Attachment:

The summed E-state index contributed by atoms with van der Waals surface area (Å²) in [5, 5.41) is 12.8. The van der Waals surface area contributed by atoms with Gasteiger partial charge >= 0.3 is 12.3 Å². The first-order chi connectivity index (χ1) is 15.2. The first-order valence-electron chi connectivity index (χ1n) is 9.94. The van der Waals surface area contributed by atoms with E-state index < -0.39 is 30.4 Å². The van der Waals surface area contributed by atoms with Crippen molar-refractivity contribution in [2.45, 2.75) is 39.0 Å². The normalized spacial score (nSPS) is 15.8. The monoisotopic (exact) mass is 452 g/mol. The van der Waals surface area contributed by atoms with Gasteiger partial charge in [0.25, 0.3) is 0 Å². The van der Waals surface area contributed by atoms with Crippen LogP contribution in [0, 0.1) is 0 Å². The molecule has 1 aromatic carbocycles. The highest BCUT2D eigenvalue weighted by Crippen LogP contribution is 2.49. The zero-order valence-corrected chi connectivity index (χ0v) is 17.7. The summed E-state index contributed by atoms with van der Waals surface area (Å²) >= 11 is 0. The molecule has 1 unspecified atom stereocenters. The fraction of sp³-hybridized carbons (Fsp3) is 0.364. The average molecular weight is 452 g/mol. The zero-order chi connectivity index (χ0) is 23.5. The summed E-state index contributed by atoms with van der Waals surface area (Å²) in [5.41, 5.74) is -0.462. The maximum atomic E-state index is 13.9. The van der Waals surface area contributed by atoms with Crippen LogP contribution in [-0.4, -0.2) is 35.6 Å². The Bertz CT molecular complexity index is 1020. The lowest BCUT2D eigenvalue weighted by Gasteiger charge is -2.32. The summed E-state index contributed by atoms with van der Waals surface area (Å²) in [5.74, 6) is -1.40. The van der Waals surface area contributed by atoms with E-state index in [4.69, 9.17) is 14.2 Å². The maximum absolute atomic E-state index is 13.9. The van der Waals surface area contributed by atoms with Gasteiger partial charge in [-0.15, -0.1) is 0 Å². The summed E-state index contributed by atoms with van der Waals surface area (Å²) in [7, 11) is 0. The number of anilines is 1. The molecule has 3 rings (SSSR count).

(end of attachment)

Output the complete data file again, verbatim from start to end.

The summed E-state index contributed by atoms with van der Waals surface area (Å²) in [5, 5.41) is 12.8. The van der Waals surface area contributed by atoms with Gasteiger partial charge >= 0.3 is 12.3 Å². The first-order chi connectivity index (χ1) is 15.2. The first-order valence-electron chi connectivity index (χ1n) is 9.94. The van der Waals surface area contributed by atoms with E-state index < -0.39 is 30.4 Å². The van der Waals surface area contributed by atoms with Crippen molar-refractivity contribution in [2.45, 2.75) is 39.0 Å². The normalized spacial score (nSPS) is 15.8. The monoisotopic (exact) mass is 452 g/mol. The van der Waals surface area contributed by atoms with Gasteiger partial charge in [0.25, 0.3) is 0 Å². The van der Waals surface area contributed by atoms with Crippen LogP contribution in [0, 0.1) is 0 Å². The molecule has 1 aromatic carbocycles. The highest BCUT2D eigenvalue weighted by Crippen LogP contribution is 2.49. The zero-order valence-corrected chi connectivity index (χ0v) is 17.7. The summed E-state index contributed by atoms with van der Waals surface area (Å²) >= 11 is 0. The molecule has 1 unspecified atom stereocenters. The fraction of sp³-hybridized carbons (Fsp3) is 0.364. The average molecular weight is 452 g/mol. The zero-order chi connectivity index (χ0) is 23.5. The summed E-state index contributed by atoms with van der Waals surface area (Å²) in [5.41, 5.74) is -0.462. The maximum atomic E-state index is 13.9. The van der Waals surface area contributed by atoms with Crippen LogP contribution in [-0.4, -0.2) is 35.6 Å². The Bertz CT molecular complexity index is 1020. The lowest BCUT2D eigenvalue weighted by Gasteiger charge is -2.32. The summed E-state index contributed by atoms with van der Waals surface area (Å²) in [5.74, 6) is -1.40. The van der Waals surface area contributed by atoms with E-state index in [4.69, 9.17) is 14.2 Å². The maximum absolute atomic E-state index is 13.9. The van der Waals surface area contributed by atoms with Gasteiger partial charge in [-0.15, -0.1) is 0 Å². The summed E-state index contributed by atoms with van der Waals surface area (Å²) in [7, 11) is 0. The number of anilines is 1. The molecule has 3 rings (SSSR count).